Electronics: There is still a long way – Interview with Jenny Chan on employment law training at HP’s suppliers in China.
This chapter argues that participatory training in labour rights is a complementary strategy in relation to supplier auditing in advancing CSR.
In 2010 a startling 18 young migrant workers attempted suicide at Foxconn Technology Group production facilities in China.
Source :China Times30 April 2012
Wang reported [Reporter Lu Sumei / roundup]
Sina weibo, China’s domestic twitter which has 300 million users, may under the threat of shutting down. According to Sina’s 2011 Annual report submitted to the U.S. Securities and Exchange Commission on 28 April, "the authorities required our users to use real name for authentication.. But for varies reasons we are unable to complete the task. We may face severe punishment by the Chinese government, including partial suspension of the microblogging’s function or even shutting it down." Sina reminded investors that if it was punished by the Chinese government, it might affect the company's share price.
According to the implementation of the “Beijing shi wei bo fazhan guanli you guan gui ding (Regulation on mirco-blogging in Beijing)” , the real-name authentication will be executed by the four popular microblogs in China from March 16. Theese include Sina (weibo.com), Sohu (t.sohu.com), Netease (t.163.com) and Tencent weibo (t.qq.com). Although this regulation claims to be “voluntary”, old users without real-name authentication are unable to post and forward messages anymore. They can only browse contents on the blog.
Translated by: Kenny Choi
Editor note: This article, originally published in inmediahk.net tells significant issues on free speech at Hong Kong, China, Taiwan and Macao.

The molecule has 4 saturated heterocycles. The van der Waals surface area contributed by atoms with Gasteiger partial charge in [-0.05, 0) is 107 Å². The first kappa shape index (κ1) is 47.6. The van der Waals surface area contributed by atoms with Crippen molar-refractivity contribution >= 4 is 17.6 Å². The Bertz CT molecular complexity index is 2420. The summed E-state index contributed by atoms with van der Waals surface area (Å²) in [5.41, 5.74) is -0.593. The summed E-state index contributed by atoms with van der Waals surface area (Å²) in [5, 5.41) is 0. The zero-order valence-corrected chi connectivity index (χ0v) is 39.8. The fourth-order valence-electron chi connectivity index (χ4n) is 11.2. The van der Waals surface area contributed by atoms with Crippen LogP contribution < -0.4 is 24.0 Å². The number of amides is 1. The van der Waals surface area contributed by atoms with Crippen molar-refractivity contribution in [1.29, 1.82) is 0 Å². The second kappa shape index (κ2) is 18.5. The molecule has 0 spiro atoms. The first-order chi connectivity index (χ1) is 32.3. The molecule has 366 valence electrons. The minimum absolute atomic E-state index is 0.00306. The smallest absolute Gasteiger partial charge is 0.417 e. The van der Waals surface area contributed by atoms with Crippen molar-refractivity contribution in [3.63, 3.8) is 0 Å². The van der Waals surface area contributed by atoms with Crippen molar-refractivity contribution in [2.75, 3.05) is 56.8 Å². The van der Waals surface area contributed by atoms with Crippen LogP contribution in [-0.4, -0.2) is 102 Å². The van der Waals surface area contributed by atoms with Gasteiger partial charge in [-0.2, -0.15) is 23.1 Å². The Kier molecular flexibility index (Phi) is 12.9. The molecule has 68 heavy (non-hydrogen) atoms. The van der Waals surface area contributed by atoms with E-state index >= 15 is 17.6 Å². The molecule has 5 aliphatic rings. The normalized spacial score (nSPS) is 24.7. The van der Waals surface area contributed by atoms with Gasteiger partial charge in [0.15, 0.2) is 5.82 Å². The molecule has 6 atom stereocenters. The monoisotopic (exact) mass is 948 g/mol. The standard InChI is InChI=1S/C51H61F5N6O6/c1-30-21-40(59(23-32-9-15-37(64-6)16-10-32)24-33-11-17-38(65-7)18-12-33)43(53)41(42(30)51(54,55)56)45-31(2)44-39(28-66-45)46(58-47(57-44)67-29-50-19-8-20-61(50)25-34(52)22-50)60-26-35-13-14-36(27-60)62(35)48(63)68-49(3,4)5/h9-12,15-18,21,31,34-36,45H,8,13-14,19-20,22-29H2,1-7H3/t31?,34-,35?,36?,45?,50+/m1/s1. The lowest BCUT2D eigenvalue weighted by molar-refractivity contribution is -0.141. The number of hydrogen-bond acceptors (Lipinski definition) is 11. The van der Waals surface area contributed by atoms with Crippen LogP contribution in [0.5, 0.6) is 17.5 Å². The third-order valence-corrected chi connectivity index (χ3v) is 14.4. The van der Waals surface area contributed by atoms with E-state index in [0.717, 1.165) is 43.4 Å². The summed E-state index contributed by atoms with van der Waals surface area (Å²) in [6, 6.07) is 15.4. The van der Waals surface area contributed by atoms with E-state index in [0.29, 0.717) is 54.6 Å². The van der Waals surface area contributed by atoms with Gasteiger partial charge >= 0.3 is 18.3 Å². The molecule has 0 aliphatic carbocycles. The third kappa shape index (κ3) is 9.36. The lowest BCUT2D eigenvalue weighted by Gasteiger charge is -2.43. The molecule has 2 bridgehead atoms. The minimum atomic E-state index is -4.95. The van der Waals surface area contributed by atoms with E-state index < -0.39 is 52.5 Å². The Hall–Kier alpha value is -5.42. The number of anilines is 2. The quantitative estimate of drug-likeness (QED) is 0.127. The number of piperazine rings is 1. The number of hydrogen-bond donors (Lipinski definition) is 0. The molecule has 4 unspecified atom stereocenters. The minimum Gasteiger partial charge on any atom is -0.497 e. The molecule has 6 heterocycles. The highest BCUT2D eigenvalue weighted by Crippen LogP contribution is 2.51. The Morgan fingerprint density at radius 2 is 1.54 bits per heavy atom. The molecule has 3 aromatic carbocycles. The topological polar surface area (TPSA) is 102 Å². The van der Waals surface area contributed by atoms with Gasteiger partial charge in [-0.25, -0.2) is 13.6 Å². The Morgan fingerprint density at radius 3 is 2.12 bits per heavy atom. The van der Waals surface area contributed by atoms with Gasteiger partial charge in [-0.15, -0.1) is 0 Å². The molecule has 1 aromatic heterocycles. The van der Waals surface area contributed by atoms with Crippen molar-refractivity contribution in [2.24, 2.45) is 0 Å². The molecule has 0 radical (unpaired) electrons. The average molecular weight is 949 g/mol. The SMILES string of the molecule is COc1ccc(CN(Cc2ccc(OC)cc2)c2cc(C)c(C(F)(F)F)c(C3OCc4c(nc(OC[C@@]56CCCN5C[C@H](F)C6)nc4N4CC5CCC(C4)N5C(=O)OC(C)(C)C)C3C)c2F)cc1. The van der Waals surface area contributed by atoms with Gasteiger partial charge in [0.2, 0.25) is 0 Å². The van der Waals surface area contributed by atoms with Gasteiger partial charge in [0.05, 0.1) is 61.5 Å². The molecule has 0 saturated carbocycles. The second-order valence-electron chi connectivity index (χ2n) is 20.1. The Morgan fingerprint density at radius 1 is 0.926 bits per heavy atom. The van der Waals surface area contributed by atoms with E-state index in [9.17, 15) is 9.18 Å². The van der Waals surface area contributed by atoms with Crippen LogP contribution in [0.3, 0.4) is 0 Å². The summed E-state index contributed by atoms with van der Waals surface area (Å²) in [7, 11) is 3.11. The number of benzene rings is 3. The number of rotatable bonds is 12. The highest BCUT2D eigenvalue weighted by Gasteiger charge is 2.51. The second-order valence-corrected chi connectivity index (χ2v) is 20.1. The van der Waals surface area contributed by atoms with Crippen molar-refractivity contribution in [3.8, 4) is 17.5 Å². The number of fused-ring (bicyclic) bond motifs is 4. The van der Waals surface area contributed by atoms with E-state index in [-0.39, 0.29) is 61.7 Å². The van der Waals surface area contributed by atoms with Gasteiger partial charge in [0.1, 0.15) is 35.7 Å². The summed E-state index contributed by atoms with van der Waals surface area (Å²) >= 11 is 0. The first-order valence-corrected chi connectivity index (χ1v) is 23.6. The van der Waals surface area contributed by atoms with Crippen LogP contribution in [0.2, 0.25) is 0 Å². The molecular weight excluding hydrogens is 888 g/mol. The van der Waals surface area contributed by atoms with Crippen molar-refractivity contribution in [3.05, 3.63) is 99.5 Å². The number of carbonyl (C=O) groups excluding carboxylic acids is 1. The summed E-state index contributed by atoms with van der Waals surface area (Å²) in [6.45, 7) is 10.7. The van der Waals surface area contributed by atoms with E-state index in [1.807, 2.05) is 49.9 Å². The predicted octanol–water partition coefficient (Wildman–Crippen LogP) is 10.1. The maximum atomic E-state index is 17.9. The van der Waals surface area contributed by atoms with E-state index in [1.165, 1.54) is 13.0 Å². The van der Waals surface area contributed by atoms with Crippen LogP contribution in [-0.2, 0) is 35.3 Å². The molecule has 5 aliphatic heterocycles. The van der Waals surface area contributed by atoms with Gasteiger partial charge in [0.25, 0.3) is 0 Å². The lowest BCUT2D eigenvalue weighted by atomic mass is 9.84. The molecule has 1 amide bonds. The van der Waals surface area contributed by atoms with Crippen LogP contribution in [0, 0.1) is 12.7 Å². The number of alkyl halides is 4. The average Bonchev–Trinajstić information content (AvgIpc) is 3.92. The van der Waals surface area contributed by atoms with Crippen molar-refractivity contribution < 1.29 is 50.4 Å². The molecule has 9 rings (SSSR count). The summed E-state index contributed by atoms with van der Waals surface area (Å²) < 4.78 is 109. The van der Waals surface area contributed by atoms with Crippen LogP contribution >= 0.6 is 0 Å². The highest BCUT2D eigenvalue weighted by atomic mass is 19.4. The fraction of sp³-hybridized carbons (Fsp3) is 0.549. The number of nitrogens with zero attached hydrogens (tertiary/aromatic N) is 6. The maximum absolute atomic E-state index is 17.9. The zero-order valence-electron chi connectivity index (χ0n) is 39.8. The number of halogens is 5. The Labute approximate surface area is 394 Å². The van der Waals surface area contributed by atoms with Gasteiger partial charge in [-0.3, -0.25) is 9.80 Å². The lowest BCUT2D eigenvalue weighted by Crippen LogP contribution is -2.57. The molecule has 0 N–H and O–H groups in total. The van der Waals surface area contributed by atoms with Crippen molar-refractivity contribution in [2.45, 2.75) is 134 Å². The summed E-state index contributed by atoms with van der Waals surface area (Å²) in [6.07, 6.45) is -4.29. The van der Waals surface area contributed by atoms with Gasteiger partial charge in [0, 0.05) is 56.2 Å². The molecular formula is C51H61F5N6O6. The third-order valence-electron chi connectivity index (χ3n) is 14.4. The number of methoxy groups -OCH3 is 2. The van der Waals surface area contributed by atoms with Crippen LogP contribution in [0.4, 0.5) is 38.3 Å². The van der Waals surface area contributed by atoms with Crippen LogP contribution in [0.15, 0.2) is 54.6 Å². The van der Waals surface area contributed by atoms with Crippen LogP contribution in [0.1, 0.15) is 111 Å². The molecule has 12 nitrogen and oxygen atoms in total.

At the beginning of the year, the Office for Personal Data Protection of Macau government issued the Guidelines on Publication of Personal Data on the Internet. In addition to include individual identification information, private life, medical records and other information as “personal data”, the guidelines also consists of “data revealing philosophical or political beliefs, political society or trade union membership, religion and racial or ethnic origin.” The Guideline states that except the consent of the litigants has been acquired or their information been published, any sensitive information cannot be publicized. Daily practice on the internet today could infringe Personal Data Protection Act. Therefore people who concern with freedom of speech requested amendment of the Guidelines.
Written by: Mainland Blogger Jason Ng
Translated by: Michelle Fong
Editor notes: This article was first published in Simplified Chinese by a Mainland Blogger about Ten things impressed him the most about Weibo.com (新浪微博，Sina mircoblog , akin hybrid of Twitter and Facebook and being the most popular site in China.) which is the most popular microblog in China.
Hong Kong In-Media has published the e-version of its research work on Social Media and Mobilization at Amazon under the title: Social Media Uprising in the Chinese-speaking World.
This book is an elaborated study of the use of social media in grassroots struggles in China, Hong Kong, Macao, Taiwan and Malaysia by local researchers and activists. We would like to work out a self-finance model for research and publication of social movement and media activism experience in Asia, in particular among Chinese speaking communities. Please support us by buying a copy.
You may also download a sample preview copy here [pdf].
Below is an introduction written by Jack Qui, a scholar on New media and politics from the Chinese University of Hong Kong:
Editor note: This article, originally published in inmediahk.net, tells how a small company can turn into giant enterprises through the mysterious network and relationship with officials.
Editor note: This is an excerpt translation of an investigative report in CBN Weekly on the monitoring of online service providers through the Guarantee system. The article tells the story behind the suspension of DNS of Wangju (http://www.ju690.cn) and Shiguang ( http://www.mtime.com) websites as a result of their failure in complying to the requirement of web-censors. The article was removed from CBN Weekly's website soon after it was published. You can find the full the Chinese version here.